BOSTON — Evan Turner’s goal this season is to be a singles hitter who studies film like Peyton Manning.
Confused? Let us break it down.
Turner has been asked to learn a new offense and relearn an old position — point guard — since joining the Celtics this summer. That’s a lot for a player who came to Boston without high expectations.
So, head coach Brad Stevens is teaching the 25-year-old swingman to keep things simple.
“Just hit singles,” Turner said, echoing his coach’s advice, “and your talent’s going to take over.”
That’s exactly what happened Monday night.
One day after what Stevens called Turner’s best practice of the preseason, the former No. 2 draft pick arguably was the Celtics’ best player in his first game in green, finishing with 15 points, 10 rebounds and six assists in a 98-78 win over the Philadelphia 76ers.
“I was just trying to make plays,” Turner said. “Get in the paint and take what the defense was giving me. I think our defense picked up, and that led to our offense, and everything just started clicking.”
With Jeff Green out nursing an injured calf, Turner saw significant time at both the three — where he started the game — and the one against the Sixers. He exhibited some of the expected preseason rustiness (Stevens noted one open-look 14-footer he failed to bury), but he proved to be a capable floor general, although his possessions tended to develop a bit more slowly than those captained by fellow point guard Marcus Smart.
“He had the ball in his hands most of the first six days at practice and then I started him at the three (Monday night),” Stevens said. “Unfair to him, but the way the world works when Jeff can’t play or (Rajon) Rondo’s out. You just have to kind of figure it out.”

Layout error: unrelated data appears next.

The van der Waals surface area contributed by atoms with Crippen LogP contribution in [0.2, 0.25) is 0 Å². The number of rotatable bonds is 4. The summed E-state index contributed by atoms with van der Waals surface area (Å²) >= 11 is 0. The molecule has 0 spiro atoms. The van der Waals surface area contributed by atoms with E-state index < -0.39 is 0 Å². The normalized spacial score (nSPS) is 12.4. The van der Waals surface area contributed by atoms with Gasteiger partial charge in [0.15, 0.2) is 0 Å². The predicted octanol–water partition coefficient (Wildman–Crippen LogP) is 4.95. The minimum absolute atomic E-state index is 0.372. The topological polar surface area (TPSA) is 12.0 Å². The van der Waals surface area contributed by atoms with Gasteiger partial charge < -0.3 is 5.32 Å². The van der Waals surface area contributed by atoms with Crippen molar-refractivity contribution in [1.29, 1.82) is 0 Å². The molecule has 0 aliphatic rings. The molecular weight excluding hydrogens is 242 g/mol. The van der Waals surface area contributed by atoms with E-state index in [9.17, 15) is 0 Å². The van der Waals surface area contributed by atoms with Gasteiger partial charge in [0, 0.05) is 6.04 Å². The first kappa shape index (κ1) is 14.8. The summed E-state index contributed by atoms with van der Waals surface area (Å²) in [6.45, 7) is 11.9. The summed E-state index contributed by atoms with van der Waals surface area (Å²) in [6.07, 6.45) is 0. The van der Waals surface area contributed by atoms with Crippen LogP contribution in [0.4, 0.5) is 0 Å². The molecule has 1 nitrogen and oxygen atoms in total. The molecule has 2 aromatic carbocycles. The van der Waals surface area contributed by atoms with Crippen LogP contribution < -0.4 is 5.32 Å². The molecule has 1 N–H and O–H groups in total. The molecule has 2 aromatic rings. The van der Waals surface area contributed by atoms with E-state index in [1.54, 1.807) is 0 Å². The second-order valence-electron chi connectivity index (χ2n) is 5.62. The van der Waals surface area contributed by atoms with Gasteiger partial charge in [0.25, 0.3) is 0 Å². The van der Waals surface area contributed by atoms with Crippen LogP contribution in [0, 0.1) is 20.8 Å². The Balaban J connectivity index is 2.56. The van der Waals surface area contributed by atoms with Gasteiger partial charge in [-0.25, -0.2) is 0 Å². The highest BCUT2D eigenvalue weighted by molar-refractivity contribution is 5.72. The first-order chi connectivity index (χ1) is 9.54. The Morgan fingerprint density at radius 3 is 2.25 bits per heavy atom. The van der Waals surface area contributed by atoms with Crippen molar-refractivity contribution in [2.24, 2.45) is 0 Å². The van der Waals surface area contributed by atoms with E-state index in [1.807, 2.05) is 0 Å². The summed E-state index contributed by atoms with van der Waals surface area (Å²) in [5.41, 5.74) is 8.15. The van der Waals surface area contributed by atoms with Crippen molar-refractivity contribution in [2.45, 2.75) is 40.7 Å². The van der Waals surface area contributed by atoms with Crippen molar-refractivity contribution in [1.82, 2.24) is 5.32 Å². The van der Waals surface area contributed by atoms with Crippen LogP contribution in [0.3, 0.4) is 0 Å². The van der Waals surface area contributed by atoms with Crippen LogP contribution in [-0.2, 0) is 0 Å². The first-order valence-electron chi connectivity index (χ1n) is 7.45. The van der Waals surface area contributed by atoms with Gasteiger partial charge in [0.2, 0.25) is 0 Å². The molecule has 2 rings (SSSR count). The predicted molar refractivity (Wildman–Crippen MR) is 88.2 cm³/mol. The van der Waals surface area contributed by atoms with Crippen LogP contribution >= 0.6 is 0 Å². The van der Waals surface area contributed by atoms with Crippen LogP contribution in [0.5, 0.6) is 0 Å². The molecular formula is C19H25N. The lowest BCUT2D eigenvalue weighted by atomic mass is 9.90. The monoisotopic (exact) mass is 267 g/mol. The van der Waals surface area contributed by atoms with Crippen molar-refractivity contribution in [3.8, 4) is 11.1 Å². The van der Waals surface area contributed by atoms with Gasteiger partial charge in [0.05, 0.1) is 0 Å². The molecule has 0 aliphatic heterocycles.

Versatility will have to be Turner’s middle name if he hopes to be a nightly contributor for the Celtics, who will rely on multifaceted role players in lieu of superstar talent. His coach believes he is up for the challenge.
“I don’t know if we have a person who watches more film than (Turner) does,” Stevens said. “He wants to be really good. When we signed Evan, one of the things I was most excited about was I know him. I know what he’s about. I know his makeup. I know all the good things he can do on a basketball court. I think you add that to a little chip on somebody’s shoulder, maybe it can add up to some pretty good things with his work ethic.”
Turner said the film study that has been a staple of his routine since high school has only intensified with his added workload this preseason. The key, he says, is being ready for anything.
“The whole thing is preparing,” Turner said. “Coach definitely helped me a lot at practice (with that preparation). Sometimes in the past, it would just be like, ‘Evan, go play the one,’ you know, randomly. Sometimes, you really have to have a rhythm for it, so I’ve been preparing. I think that with each day that comes, I’ve been slowing it down a little better.”
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